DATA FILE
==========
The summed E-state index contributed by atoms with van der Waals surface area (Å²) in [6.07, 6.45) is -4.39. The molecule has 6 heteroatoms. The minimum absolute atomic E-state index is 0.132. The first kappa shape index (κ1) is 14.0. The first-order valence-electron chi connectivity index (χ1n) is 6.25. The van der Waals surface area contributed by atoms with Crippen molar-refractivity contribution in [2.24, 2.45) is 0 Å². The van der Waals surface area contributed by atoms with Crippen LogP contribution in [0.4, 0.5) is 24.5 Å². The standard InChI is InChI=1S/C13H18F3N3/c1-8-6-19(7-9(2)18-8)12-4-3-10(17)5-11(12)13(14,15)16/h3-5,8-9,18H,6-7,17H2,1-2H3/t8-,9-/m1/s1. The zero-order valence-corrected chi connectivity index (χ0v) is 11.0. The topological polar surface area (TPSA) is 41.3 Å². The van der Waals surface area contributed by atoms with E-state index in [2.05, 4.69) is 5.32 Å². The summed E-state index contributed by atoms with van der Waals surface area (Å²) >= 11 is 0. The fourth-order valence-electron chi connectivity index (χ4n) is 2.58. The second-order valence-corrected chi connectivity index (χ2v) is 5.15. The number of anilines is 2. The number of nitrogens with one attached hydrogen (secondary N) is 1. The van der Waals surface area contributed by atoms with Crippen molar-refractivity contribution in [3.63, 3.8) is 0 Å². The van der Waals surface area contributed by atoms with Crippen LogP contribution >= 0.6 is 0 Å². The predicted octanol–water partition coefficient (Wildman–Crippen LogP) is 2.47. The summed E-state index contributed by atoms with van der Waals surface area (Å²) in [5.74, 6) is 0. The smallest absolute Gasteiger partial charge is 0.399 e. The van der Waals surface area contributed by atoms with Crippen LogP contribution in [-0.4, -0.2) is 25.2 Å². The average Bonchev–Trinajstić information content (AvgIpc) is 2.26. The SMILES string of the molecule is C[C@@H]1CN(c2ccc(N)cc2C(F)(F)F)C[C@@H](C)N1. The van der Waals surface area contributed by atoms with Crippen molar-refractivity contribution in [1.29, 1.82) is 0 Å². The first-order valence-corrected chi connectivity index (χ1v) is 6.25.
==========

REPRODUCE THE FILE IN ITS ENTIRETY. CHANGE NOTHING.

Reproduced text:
The summed E-state index contributed by atoms with van der Waals surface area (Å²) in [6.07, 6.45) is -4.39. The molecule has 6 heteroatoms. The minimum absolute atomic E-state index is 0.132. The first kappa shape index (κ1) is 14.0. The first-order valence-electron chi connectivity index (χ1n) is 6.25. The van der Waals surface area contributed by atoms with Crippen molar-refractivity contribution in [2.24, 2.45) is 0 Å². The van der Waals surface area contributed by atoms with Crippen LogP contribution in [0.4, 0.5) is 24.5 Å². The standard InChI is InChI=1S/C13H18F3N3/c1-8-6-19(7-9(2)18-8)12-4-3-10(17)5-11(12)13(14,15)16/h3-5,8-9,18H,6-7,17H2,1-2H3/t8-,9-/m1/s1. The zero-order valence-corrected chi connectivity index (χ0v) is 11.0. The topological polar surface area (TPSA) is 41.3 Å². The van der Waals surface area contributed by atoms with E-state index in [2.05, 4.69) is 5.32 Å². The summed E-state index contributed by atoms with van der Waals surface area (Å²) >= 11 is 0. The fourth-order valence-electron chi connectivity index (χ4n) is 2.58. The second-order valence-corrected chi connectivity index (χ2v) is 5.15. The number of anilines is 2. The number of nitrogens with one attached hydrogen (secondary N) is 1. The van der Waals surface area contributed by atoms with Crippen molar-refractivity contribution in [3.63, 3.8) is 0 Å². The van der Waals surface area contributed by atoms with Crippen LogP contribution >= 0.6 is 0 Å². The predicted octanol–water partition coefficient (Wildman–Crippen LogP) is 2.47. The summed E-state index contributed by atoms with van der Waals surface area (Å²) in [5.74, 6) is 0. The smallest absolute Gasteiger partial charge is 0.399 e. The van der Waals surface area contributed by atoms with Crippen LogP contribution in [-0.4, -0.2) is 25.2 Å². The average Bonchev–Trinajstić information content (AvgIpc) is 2.26. The SMILES string of the molecule is C[C@@H]1CN(c2ccc(N)cc2C(F)(F)F)C[C@@H](C)N1. The van der Waals surface area contributed by atoms with Crippen molar-refractivity contribution in [1.29, 1.82) is 0 Å². The first-order valence-corrected chi connectivity index (χ1v) is 6.25.